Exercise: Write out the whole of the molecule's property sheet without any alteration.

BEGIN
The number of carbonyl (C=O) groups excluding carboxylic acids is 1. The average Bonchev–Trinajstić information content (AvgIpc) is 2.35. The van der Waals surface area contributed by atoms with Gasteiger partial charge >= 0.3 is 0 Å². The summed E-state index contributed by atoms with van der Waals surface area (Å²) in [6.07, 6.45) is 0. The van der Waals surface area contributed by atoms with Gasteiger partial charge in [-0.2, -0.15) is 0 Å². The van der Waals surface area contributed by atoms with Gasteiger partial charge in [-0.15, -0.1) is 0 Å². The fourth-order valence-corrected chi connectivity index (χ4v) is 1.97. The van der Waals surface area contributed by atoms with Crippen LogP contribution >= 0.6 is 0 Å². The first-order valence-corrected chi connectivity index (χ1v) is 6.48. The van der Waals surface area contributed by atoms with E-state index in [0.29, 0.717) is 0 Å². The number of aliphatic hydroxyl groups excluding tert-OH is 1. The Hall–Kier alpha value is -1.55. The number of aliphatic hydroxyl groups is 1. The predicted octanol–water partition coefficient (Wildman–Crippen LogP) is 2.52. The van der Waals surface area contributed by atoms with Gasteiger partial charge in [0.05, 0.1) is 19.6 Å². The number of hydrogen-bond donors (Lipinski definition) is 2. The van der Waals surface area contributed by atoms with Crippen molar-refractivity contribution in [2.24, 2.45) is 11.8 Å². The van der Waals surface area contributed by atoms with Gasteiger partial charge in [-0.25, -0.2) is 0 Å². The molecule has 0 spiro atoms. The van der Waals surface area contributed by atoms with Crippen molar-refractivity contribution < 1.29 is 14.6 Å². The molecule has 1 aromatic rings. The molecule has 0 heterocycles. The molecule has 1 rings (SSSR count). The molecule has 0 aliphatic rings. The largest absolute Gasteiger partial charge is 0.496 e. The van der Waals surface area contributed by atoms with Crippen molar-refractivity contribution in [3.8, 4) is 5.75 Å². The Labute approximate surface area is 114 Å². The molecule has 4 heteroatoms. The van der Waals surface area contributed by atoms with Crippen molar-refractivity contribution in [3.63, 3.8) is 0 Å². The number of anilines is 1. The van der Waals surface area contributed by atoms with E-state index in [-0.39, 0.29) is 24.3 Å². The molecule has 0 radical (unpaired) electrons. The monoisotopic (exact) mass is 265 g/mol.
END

The number of carbonyl (C=O) groups excluding carboxylic acids is 1. The average Bonchev–Trinajstić information content (AvgIpc) is 2.35. The van der Waals surface area contributed by atoms with Gasteiger partial charge >= 0.3 is 0 Å². The summed E-state index contributed by atoms with van der Waals surface area (Å²) in [6.07, 6.45) is 0. The van der Waals surface area contributed by atoms with Gasteiger partial charge in [-0.2, -0.15) is 0 Å². The van der Waals surface area contributed by atoms with Gasteiger partial charge in [-0.15, -0.1) is 0 Å². The fourth-order valence-corrected chi connectivity index (χ4v) is 1.97. The van der Waals surface area contributed by atoms with Crippen LogP contribution >= 0.6 is 0 Å². The first-order valence-corrected chi connectivity index (χ1v) is 6.48. The van der Waals surface area contributed by atoms with E-state index in [0.29, 0.717) is 0 Å². The number of aliphatic hydroxyl groups excluding tert-OH is 1. The Hall–Kier alpha value is -1.55. The number of aliphatic hydroxyl groups is 1. The predicted octanol–water partition coefficient (Wildman–Crippen LogP) is 2.52. The van der Waals surface area contributed by atoms with Gasteiger partial charge in [0.05, 0.1) is 19.6 Å². The number of hydrogen-bond donors (Lipinski definition) is 2. The van der Waals surface area contributed by atoms with Crippen molar-refractivity contribution in [2.24, 2.45) is 11.8 Å². The van der Waals surface area contributed by atoms with Gasteiger partial charge in [-0.25, -0.2) is 0 Å². The molecule has 0 spiro atoms. The van der Waals surface area contributed by atoms with Crippen molar-refractivity contribution < 1.29 is 14.6 Å². The molecule has 1 aromatic rings. The molecule has 0 heterocycles. The molecule has 1 rings (SSSR count). The molecule has 0 aliphatic rings. The largest absolute Gasteiger partial charge is 0.496 e. The van der Waals surface area contributed by atoms with Crippen molar-refractivity contribution in [3.8, 4) is 5.75 Å². The Labute approximate surface area is 114 Å². The molecule has 4 heteroatoms. The van der Waals surface area contributed by atoms with Crippen molar-refractivity contribution in [3.63, 3.8) is 0 Å². The number of anilines is 1. The van der Waals surface area contributed by atoms with E-state index in [-0.39, 0.29) is 24.3 Å². The molecule has 0 radical (unpaired) electrons. The monoisotopic (exact) mass is 265 g/mol.